Sterling Elementary School has joined the 21st century with all of its restrooms now equipped with hot water.
Principal Michele Freeman said students also will welcome a cafeteria with a new ceiling, new lighting, and freshly painted acoustic panels. But none of these amenities will impress the students like the new $18,000 playground, complete with bouncers, slides and tunnels. They only had monkey bars before the Parent Teacher Association raised the money for the facility, which was installed Aug. 9.
Sterling Elementary School, built in 1964, lacked hot water in two sets of restrooms. Freeman attributed the problem to old piping.
Assistant Principal Andrew Davis said the bathroom dispensers contained anti-bacterial soap, and the teachers provided waterless hand sanitizing gel in the classroom.
David Goodfriend, director of the Loudoun County Department of Health, said the school took the right course of action by using antibacterial soap or gel. “The challenge is disease spreads very quickly in school,” he said. “Most diseases are spread by coughing on each other or having infection on their hands and passing it along to each other.
Having soap and water is sufficient if hot water is not available, he said. The school had hot water in the cafeteria, which Goodfriend said was essential, he said.
STERLING ELEMENTARY School is enhancing its focus on reading this year with a new Steps to Literacy program for kindergarten through second graders.
“We hope we will improve not only the SOLs (Standards of Learning) scores, but the skills the children gain to do a better a job in the latter grades, third, fourth and fifth,” Freeman said.
Under the No Child Left Behind Act of 2001, Virginia must measure students’ progress in reading/language, arts and math. The testing mechanism is called the Standards of Learning.
Freeman described the literacy program as an early intervention program used to achieve “every child reading by the end of first grade.” The teachers were trained in the Steps to Literacy program strategies last year. “This year, they will fully implement them,” she said.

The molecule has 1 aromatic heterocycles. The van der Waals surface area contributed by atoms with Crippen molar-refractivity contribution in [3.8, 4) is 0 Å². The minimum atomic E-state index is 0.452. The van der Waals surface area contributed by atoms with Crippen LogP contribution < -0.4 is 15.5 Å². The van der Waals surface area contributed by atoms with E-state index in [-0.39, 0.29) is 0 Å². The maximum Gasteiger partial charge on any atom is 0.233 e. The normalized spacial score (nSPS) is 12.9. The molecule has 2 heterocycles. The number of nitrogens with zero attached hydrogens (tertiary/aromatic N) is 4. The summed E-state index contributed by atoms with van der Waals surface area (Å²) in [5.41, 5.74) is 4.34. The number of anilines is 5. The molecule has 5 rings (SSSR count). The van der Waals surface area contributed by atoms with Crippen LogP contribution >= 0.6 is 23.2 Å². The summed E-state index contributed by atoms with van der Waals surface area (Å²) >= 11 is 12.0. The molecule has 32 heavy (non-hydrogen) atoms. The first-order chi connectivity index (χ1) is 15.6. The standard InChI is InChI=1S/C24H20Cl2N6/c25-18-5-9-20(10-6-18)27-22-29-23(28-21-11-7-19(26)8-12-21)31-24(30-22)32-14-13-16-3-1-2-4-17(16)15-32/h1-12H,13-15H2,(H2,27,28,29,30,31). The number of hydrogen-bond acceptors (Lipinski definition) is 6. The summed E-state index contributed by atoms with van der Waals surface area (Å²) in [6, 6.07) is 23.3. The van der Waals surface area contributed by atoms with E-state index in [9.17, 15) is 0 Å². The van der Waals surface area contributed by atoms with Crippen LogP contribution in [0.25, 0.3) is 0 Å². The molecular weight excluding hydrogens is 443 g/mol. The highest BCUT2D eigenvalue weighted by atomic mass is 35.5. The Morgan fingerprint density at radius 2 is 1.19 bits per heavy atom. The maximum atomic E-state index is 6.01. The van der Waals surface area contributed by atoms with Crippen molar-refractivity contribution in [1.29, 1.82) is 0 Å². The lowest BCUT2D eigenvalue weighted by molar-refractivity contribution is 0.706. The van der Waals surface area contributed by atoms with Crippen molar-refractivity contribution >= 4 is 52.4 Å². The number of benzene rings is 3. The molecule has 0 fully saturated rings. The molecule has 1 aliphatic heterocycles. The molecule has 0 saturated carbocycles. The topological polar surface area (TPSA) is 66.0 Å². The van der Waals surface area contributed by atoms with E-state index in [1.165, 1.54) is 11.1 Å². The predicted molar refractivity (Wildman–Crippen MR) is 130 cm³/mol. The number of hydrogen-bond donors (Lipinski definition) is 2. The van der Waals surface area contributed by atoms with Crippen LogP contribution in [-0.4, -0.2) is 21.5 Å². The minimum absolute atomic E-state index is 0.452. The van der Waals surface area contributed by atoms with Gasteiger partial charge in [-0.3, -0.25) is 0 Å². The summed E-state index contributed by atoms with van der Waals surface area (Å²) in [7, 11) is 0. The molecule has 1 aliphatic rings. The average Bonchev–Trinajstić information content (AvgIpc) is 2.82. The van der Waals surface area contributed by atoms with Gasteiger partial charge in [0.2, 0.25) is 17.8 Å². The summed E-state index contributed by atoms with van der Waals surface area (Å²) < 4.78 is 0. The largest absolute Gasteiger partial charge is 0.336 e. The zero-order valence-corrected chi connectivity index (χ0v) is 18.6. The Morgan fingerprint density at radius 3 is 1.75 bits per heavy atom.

She said the school, which had to hire only three new teachers this year, will continue with its “Children First” theme.
“OUR TEACHERS are committed to do whatever it takes to help our students become successful,” she said. “If it means supporting them with after-school tutoring or mentoring, that’s what we’re doing. If it means engaging the community with business partnerships, we do that.”
One of the school’s partners is Dr. John Jones, an area dentist. He conducts free dental screening for all of the schools’ 415 students during American Dental Health Week. “We feel a healthy child is more available for learning,” Freeman said. “We want to feel like we’re catering to the whole child.’
The school also has business partners at the U.S. Geological Survey. They might work with students on a particular academic area or eat lunch with a group of students while helping to build their self esteem, she said. They also might work with a child to make sure he is doing his homework or meeting the expectations of his teacher. They offer resources and mini-discussions on various topics, including their specialty: mapping.
Freeman said she is looking forward to welcoming her new students and seeing a lot of the same faces. “Certainly, for the people who have been here for years and their families, it’s always a pleasure to get them into the swing of things,” she said. “We have set very high expectations and goals for academics this year.”